A Caregiver’s Lament

A fellow mom friend posted a frustrating update to her son’s prognosis today. Her son, who is around Bean’s age, has been battling leukemia for the last several months. She shared some not-great news about his current health and is worried about his future development. She brought up the heavy burden and guilt she felt for making decisions about his treatments that could have lasting repercussions on his health.

While other moms reassured her that her son has no reason to blame her–she is making these decisions now so he CAN have a future–she can’t help but feel like she’s not doing enough and her child will grow up resenting her.

For a moment, I stepped into my mom and dad’s shoes. And pretty much every D-parents’ shoes across the world.

Comparing childhood cancer to childhood diabetes is like apples and oranges so I won’t dive down that rabbit hole. The small common threads I can connect are the sacrifice and guilt of a caregiver.


I didn’t want to turn the conversation to me in my response. But I wanted to share with my friend, that as someone with a frustrating and relentless illness, I value every sacrifice and every decision my parents made to keep me alive and healthy. My parents gave up a lot to keep me complication-free. Namely sleep, free time, and a carefree lifestyle with a nuclear family.

I may have hated them in the short term for superficial reasons. I was, of course, a child, and incapable of seeing things beyond immediate face value.

For example:

  1. When I was a toddler, I didn’t like needles. Shots hurt. Blood tests hurt. I often hid in my dad’s closet to avoid shots. But, they still found me and mom still gave me my insulin.
  2. I didn’t like to eat. I was extraordinarily picky. But, when Regular and NPH insulin dictated my meal schedule, it was either this or a hospital trip. Docs said just give it to me. Veggies be damned. My diet consisted of macaroni and cheese, hot dogs, and grilled cheese for several years. (Karma is a bitch, by the way – my kid loves 2/3 of these things.)
  3. I didn’t go to my first overnight sleepover until I was well passed Junior High. My mom always picked me up around midnight. This was the bane of my tween social status. (On the flipside, we had a lot of sleepovers at my house.)
  4. We lived very frugally. We didn’t have the nice computers (by 1990’s standards), video game systems, new clothes, whatever. We went on vacations but always flew standby. I didn’t always understand it as we seemed to live comfortably otherwise. But then I started paying my own medical bills. Oh.

If I am truly my mother’s daughter, I can understand that the screaming during shots hurt her as much as they did me. That she felt like I wasn’t getting adequate nutrition because I just needed to eat something. That she hated picking me up at midnight as much as I did, but the cost of me passing out among the company of diabetes-strangers was more worrisome. That she probably wished she could give me the world, but the best doctors were out of network.

It wasn’t until I was on my own that I realized the magnitude of my illness and what my parents did. Or what they had to endure from doctors or the peanut gallery; the sleepless nights wondering when my Lantus crash would occur; worrying if I would go blind or lose my legs because my A1C was elevated. Just the sheer impact of doing everything humanly possible to care for me and it still may not be enough. Then not knowing if it would be.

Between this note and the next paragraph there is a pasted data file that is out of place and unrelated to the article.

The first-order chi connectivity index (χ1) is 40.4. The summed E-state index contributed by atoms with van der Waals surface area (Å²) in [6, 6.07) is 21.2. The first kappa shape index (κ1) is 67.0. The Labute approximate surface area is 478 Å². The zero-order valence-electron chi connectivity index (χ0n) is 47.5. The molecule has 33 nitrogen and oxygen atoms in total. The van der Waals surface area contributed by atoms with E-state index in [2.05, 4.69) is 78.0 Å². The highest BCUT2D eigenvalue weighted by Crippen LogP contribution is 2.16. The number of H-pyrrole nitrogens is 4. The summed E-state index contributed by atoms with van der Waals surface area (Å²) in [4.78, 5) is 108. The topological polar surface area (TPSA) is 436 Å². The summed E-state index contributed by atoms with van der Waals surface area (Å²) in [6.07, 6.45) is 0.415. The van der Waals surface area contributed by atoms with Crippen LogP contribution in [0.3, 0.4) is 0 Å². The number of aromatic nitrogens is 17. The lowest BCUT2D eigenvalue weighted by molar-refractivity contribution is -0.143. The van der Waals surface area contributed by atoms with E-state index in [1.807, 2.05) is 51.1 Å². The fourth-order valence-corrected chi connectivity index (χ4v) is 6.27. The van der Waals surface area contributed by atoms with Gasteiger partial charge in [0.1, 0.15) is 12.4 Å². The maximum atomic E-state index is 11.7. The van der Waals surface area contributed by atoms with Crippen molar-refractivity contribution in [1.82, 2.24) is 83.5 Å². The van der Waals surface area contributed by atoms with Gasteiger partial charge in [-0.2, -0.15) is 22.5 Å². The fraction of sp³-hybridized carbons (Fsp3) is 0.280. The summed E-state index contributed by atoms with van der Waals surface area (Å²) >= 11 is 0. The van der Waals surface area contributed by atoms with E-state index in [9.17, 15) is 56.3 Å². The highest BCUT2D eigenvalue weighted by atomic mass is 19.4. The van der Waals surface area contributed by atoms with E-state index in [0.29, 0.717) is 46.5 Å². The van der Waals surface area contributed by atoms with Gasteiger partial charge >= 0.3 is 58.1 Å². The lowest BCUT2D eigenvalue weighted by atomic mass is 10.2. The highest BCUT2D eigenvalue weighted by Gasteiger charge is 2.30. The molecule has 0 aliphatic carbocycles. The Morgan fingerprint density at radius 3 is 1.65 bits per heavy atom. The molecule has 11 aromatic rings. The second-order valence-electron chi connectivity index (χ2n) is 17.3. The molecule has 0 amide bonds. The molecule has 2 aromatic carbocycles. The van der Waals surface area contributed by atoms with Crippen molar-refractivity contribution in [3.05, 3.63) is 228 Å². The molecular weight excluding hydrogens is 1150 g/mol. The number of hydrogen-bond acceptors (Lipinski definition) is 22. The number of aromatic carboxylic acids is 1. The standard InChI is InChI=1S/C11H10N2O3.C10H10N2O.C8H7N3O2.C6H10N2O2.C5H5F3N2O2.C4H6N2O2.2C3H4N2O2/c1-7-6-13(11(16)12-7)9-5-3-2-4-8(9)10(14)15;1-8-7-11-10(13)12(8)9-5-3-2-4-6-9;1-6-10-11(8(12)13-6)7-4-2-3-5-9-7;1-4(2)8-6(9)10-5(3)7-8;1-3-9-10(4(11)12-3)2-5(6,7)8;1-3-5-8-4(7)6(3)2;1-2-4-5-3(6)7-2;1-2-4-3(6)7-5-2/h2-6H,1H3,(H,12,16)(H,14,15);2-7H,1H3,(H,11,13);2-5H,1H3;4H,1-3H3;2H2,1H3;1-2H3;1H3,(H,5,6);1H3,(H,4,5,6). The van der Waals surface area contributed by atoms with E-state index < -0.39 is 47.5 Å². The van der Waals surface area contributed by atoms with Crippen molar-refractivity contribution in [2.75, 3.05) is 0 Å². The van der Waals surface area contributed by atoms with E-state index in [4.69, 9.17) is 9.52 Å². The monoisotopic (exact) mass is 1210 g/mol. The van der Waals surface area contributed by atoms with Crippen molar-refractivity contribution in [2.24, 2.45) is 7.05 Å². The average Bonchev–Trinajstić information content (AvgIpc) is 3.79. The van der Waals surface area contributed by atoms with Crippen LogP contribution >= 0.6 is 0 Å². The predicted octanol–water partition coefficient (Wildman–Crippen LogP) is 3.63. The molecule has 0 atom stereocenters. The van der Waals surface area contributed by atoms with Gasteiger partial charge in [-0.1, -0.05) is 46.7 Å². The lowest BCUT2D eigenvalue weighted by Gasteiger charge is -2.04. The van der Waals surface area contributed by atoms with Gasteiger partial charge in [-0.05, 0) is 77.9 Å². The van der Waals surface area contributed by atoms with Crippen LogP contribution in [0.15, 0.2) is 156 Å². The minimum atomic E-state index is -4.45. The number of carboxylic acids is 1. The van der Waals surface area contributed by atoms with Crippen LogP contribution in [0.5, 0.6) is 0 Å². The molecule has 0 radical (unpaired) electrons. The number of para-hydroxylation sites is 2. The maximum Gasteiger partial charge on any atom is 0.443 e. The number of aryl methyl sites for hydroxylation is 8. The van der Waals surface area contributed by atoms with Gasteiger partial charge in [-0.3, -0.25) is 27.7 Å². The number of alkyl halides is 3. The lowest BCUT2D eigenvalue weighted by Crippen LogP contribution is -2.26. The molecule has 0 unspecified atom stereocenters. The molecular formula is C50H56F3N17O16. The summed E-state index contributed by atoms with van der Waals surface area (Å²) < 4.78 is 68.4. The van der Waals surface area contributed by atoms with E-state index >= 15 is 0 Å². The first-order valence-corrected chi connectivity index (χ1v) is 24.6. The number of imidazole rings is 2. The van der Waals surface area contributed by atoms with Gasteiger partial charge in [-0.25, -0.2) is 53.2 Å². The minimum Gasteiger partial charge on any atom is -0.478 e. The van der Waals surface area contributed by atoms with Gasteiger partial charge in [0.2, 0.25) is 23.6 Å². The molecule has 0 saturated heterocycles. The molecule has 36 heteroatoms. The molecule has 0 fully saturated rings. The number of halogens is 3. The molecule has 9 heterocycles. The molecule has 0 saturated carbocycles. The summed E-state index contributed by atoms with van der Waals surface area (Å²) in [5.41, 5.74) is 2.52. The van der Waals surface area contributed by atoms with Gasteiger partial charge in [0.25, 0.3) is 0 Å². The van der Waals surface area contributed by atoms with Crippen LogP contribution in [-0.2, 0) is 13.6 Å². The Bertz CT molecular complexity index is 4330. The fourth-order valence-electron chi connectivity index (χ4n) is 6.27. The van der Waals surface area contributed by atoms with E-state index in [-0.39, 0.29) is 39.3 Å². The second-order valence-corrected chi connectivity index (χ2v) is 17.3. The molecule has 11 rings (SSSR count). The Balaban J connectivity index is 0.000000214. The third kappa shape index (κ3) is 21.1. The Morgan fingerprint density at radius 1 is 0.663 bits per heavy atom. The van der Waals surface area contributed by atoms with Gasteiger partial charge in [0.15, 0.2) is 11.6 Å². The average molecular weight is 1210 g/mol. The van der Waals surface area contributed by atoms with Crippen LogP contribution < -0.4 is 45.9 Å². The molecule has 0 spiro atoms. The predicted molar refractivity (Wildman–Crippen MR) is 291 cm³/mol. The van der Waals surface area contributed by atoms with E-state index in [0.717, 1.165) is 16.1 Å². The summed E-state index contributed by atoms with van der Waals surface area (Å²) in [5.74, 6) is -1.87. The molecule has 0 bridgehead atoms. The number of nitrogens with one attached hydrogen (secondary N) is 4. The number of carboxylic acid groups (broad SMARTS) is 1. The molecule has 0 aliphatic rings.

So my friend, I only offer to share the load and to seek others who share similar loads. Being a caregiver isn’t easy–but I come with encouragement that your work and effort will not be in vain.


Like Rearranging Deck Chairs on the Titanic

Last night, I visited an old dance acquaintance who will begin fighting for her life. She was diagnosed with an early form of breast cancer at the age of 30 and she begins an intense round of chemo and radiation next week. The prognosis is good, but reminds us all that cancer can strike anyone at any age. (She’s inspired me to be more proactive about self checking.)

Doning a “superman”shirt, she had her hair stylist shave the remaining short red locks in the presence of family, friends, and co-workers. And in true form, she took part in a round of shots with her friends to celebrate the start of her long journey ahead.

Part of her pre-chemo ritual was getting her hair cut and dyed one last time before it disappeared completely. She shared that she felt like she was “rearranging deck chairs on the Titantic;” or performing an action that seems insignificant or pointless in the grand scheme of things.

I understand why she did it though. Sometimes I rearrange my own deck chairs knowing that it really won’t make a difference later. But it’s oddly therapeutic knowing that I can control this one detail for a brief moment before it changes completely.

What are your “deck chairs?” Have you ever washed a car prior to salvaging it? Painted a room in a building, only to see it scheduled for demolition? Or in my case, baked chocolate chip cookies even though I experienced blood sugars over 240 mg/dl for 24 hours straight?

Actually, my current chair is trying to establish good glucose control before jumping into the hormonal imbalance of pregnancy. But I have had chocolate chip cookie days like that. I’ve had conversations with my CDE about not being able to run at the “pregnancy” standard of control before even getting pregnant. Her reply is that it’ll all change when it gets to that point. So, my reply is “why are we doing this all in the first place?”

Guess I’ll keep rearranging my chairs. Or running on my treadmill.